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Avalanche activity strands Glacier National Park cyclists

Posted at 10:08 AM, May 28, 2019
and last updated 2019-05-28 12:11:17-04

WEST GLACIER – Several bicyclists were trapped along Going-to-the-Sun Road for several hours on Monday following an avalanche.

Glacier National Park spokeswoman Lauren Alley says that significant avalanche activity at Triple Arches trapped 13 cyclists on the far side of avalanche debris for several hours. No injuries were reported.

Park officials had closed the road to pedestrian and cyclist traffic at the Loop earlier Monday after a significant rockslide blocked the road and prevented emergency vehicle travel. Alley notes that many cyclists were already beyond the road closure at that point.

Two Glacier National Park volunteer bike patrol units were also up the road, but were on the west side of the avalanche slide area. They relayed the call for help and stayed in the area for more than four hours until park rangers gained access to the scene.

A park road crew cleared the rock slide and then began cutting a path through the avalanche debris to open the way for the stranded cyclists.

Avalanche forecasters with the U.S. Geological Survey also assessed the avalanche area and slope above. Alley says that the snow stabilized after several hours which allowed crews to work safely.

Conditions often do stabilize after a period of hours, so the park reminds hikers and bikers to carry extra food and clothing in order to be comfortable if stranded because of an emergency or unexpected situation.

Glacier NP Avalanche Bikers
Significant avalanche activity at Triple Arches trapped 13 cyclists on the far side of avalanche debris for several hours on Memorial Day. (courtesy photo)

The operation took approximately eight hours and involved more than a dozen park staff and volunteers, according to Alley.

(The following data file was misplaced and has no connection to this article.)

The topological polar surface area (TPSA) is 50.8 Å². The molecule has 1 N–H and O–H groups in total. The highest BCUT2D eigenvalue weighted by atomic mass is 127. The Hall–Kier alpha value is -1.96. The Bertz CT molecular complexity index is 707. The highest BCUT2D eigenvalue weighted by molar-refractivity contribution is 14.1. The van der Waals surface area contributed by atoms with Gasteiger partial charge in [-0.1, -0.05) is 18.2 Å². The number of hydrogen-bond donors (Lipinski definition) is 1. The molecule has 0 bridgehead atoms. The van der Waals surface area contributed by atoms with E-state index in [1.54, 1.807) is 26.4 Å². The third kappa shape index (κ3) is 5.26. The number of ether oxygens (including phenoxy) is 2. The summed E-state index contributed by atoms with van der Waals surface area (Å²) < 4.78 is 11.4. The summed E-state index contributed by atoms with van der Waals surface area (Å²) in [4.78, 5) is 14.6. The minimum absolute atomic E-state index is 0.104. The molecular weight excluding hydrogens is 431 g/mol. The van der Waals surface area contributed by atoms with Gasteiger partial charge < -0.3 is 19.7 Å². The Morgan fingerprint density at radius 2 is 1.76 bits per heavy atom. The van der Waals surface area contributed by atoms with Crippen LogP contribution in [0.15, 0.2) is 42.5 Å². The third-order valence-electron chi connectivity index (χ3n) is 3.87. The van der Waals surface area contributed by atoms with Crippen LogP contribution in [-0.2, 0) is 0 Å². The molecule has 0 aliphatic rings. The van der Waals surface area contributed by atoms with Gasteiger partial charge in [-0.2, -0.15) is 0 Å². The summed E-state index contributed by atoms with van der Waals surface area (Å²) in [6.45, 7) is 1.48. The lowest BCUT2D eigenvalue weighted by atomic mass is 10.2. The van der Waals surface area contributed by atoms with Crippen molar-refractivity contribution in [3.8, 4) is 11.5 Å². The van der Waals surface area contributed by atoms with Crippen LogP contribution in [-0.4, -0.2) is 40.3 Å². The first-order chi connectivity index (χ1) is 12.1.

The cyclists were reportedly cold but in good spirits, and otherwise unharmed.

Visitors photographed cyclists walking over the slide activity to continue their cycling trip up the road but if you do encounter a slide along the road park officials say you should turn around.

Signs of slide activity means that more avalanche activity is possible, as was the case on Monday, according to Alley. People should not attempt to cross an avalanche slide unless it’s absolutely necessary.

“If you see fresh snow on the side of the road or across the road, even if you are excited about your bike trip, turn around,” said Chief Ranger Paul Austin.

“Take responsibility for your safety and though disappointing, plan on heading out another day. Biking along the Going-to-the-Sun Road is not the same as an easy bike trip around town.”

Conditions change rapidly in the park and people visitors should always pack extra food, bring extra clothes, and learn about potential hazards that may exist in the area you plan to visit.

It’s noted that Spring rescue can be particularly difficult because the road is not yet cleared along its entire length.

The final area to be cleared is the “Big Drift” near Logan Pass, a large snowdrift that accumulates all winter and typically is 40 to 80 feet deep.